What Alcohol-Free April Taught Me About the Privilege of Choice
I have never been a big consumer of alcohol. In fact, for most of my adult life, alcohol consumption has been more about education and less about pleasure or socializing. I love going to breweries or wineries and doing a tasting to learn about the nuances of different spirits. That said, I will drink just to drink, but usually, it is a simple choice for me.
More recently, I began to realize that my Friday night glass of wine was taking on a different meaning. It wasn’t just about trying something new or to complement a meal. I began to look forward to that glass of wine to help me unwind and quiet my mind. In addition, “Wine Down Wednesdays” and “Burgers and Brew Thursdays” with friends had become commonplace.
So, when our prevention partners at Building a Positive Community (BAPC) in Brattleboro invited people to join them for a fun supported Alcohol-Free April, I decided it would be a good opportunity to take a break and to reassess my relationship with alcohol.
That first Friday without a glass of wine, was tough. I missed that ritual, the help relaxing and the ability to choose to drink or not. I got through that first weekend and the rest of the month thanks to encouragement from BAPC, creating new rituals (Friday night Cribbage anyone?) and trying new strategies to help me relax. I also knew that May 1st, I could choose to drink again.
Alcohol-Free April helped me to understand the privilege of choice. The cravings and longing I felt during the month surprised me. That choice to not drink, had become harder. It made me realize the importance of staying in control of that choice. People with a substance use disorder, whether alcohol or other substance, lose that privilege of choice. In fact, their bodies become so dependent that, without medical intervention, they can die if they forgo use. Even in recovery, choosing not to drink can be a daily struggle.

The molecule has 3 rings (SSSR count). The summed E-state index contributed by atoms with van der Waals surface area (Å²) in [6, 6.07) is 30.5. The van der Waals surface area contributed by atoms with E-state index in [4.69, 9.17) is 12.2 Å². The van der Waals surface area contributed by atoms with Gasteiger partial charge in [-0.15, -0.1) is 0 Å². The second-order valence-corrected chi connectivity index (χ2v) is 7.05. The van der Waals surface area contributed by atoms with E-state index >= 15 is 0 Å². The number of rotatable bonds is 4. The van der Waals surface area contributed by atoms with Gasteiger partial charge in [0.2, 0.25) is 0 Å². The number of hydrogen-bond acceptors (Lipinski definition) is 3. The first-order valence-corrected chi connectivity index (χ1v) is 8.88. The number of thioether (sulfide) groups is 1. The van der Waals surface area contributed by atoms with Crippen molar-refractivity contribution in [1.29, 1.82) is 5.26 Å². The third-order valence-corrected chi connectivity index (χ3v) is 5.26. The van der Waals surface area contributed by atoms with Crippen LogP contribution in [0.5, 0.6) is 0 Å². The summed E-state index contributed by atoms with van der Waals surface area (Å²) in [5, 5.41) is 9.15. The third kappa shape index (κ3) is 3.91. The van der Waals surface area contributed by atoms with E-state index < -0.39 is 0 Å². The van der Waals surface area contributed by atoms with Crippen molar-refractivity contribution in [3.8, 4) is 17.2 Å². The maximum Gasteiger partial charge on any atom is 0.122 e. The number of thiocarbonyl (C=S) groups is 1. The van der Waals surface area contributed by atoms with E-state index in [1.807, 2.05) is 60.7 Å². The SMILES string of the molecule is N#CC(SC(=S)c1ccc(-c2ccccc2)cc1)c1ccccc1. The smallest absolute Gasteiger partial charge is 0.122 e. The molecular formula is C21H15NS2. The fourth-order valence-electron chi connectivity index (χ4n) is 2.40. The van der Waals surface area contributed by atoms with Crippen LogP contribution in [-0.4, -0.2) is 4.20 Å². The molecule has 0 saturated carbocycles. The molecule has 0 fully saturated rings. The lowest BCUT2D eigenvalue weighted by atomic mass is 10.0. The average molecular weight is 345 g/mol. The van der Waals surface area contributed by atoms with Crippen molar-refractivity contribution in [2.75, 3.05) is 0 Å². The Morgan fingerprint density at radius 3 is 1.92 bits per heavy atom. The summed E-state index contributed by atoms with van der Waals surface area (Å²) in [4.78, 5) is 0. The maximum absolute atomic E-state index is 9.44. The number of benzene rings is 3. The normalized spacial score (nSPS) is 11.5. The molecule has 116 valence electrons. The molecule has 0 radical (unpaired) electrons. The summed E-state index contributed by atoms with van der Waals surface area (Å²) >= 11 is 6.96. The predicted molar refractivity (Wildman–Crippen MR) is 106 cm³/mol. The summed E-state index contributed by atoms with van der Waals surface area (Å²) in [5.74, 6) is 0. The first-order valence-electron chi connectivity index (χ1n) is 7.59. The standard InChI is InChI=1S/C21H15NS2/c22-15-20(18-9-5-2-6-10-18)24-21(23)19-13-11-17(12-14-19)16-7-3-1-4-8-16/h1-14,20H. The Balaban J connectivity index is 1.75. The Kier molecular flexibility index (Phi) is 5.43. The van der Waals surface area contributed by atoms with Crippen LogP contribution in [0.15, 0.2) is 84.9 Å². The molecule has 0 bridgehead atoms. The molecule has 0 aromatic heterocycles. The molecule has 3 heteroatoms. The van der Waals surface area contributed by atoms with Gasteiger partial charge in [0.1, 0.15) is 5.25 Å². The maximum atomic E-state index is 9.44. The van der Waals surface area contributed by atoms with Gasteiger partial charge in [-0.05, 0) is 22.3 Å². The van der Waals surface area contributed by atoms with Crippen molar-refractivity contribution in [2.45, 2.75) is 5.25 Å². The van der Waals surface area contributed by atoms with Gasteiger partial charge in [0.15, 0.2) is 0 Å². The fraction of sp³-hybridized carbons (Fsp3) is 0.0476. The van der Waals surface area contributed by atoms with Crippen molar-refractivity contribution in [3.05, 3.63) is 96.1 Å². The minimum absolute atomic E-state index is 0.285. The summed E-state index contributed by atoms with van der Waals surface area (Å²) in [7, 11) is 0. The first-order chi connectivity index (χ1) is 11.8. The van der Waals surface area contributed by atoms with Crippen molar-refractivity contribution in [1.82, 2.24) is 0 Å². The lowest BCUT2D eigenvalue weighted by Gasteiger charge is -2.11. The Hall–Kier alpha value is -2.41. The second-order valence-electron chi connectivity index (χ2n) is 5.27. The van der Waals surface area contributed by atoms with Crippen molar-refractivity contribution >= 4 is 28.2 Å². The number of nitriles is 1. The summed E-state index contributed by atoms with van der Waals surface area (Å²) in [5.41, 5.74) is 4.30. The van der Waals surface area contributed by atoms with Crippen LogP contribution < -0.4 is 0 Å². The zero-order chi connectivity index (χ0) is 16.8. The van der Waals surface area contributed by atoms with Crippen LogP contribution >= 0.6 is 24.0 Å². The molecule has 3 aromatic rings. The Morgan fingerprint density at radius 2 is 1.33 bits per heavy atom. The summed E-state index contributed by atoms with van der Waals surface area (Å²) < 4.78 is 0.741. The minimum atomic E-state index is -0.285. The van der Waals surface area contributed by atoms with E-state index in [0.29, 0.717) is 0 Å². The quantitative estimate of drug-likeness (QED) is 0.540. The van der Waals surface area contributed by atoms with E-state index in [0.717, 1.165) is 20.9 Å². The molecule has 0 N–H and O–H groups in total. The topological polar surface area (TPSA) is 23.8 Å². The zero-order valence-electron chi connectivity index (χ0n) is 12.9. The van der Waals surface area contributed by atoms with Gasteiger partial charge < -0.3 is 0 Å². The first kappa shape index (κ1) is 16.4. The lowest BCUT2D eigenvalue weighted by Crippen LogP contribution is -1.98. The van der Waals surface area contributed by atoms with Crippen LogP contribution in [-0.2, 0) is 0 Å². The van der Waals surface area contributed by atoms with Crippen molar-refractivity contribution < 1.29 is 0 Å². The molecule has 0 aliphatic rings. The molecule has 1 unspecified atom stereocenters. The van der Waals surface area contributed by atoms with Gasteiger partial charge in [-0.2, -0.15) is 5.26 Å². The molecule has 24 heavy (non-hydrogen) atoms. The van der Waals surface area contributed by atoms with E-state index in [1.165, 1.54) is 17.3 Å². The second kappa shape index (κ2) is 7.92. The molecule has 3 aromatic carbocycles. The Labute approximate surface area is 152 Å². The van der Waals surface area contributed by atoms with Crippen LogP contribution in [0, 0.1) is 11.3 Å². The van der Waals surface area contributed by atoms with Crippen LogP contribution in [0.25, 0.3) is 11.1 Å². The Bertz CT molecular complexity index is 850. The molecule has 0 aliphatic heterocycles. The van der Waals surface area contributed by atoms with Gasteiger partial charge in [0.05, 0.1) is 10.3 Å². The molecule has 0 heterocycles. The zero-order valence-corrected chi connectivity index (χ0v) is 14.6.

As prevention specialists, our job is to educate young people (and adults) about the potential dangers of substance use by minors. We also make choosing not to use easier by helping young people strengthen refusal skills, working with adults to reduce risk factors like ease of access (learn more here) and drawing attention to targeted advertising with activities such as our youth-led Mixed Messages campaign. By investing in our youth and our communities through prevention, we are building defenses against substance use disorders.
Since my experience with Alcohol-Free April, I have resumed drinking alcohol, but with more attention and intention. I have also committed to being more proactive in support of friends and family who might be in recovery by hosting some alcohol-free gatherings and making sure that we always have fun non-alcoholic beverage alternatives when serving alcohol – because choice is a privilege we all deserve.
Director, West River Valley Thrives
Meg Gonzalez the director of West River Valley Thrives, a community organization established to support and promote healthy lifestyle choices with an emphasis on the prevention of alcohol, tobacco and other drug use by young people.